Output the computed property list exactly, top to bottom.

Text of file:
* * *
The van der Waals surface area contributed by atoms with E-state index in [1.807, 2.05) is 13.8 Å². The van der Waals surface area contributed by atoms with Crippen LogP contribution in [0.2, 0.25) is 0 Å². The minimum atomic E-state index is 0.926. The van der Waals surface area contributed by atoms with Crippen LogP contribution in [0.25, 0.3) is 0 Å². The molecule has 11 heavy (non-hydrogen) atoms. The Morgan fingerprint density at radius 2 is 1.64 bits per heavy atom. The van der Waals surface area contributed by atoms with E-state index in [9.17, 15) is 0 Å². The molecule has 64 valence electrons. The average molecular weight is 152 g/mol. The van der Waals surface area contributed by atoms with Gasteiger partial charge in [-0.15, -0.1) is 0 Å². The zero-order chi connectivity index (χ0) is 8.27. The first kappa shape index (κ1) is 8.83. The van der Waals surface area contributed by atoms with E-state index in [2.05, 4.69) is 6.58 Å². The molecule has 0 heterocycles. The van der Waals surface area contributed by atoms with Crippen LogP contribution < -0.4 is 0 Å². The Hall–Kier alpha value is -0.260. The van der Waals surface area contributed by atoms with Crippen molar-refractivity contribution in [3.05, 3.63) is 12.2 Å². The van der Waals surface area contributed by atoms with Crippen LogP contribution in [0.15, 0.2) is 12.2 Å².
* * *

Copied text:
The van der Waals surface area contributed by atoms with E-state index in [1.807, 2.05) is 13.8 Å². The van der Waals surface area contributed by atoms with Crippen LogP contribution in [0.2, 0.25) is 0 Å². The minimum atomic E-state index is 0.926. The van der Waals surface area contributed by atoms with Crippen LogP contribution in [0.25, 0.3) is 0 Å². The molecule has 11 heavy (non-hydrogen) atoms. The Morgan fingerprint density at radius 2 is 1.64 bits per heavy atom. The van der Waals surface area contributed by atoms with E-state index in [9.17, 15) is 0 Å². The molecule has 64 valence electrons. The average molecular weight is 152 g/mol. The van der Waals surface area contributed by atoms with Gasteiger partial charge in [-0.15, -0.1) is 0 Å². The zero-order chi connectivity index (χ0) is 8.27. The first kappa shape index (κ1) is 8.83. The van der Waals surface area contributed by atoms with E-state index in [2.05, 4.69) is 6.58 Å². The molecule has 0 heterocycles. The van der Waals surface area contributed by atoms with Crippen LogP contribution < -0.4 is 0 Å². The Hall–Kier alpha value is -0.260. The van der Waals surface area contributed by atoms with Crippen molar-refractivity contribution in [3.05, 3.63) is 12.2 Å². The van der Waals surface area contributed by atoms with Crippen LogP contribution in [0.15, 0.2) is 12.2 Å².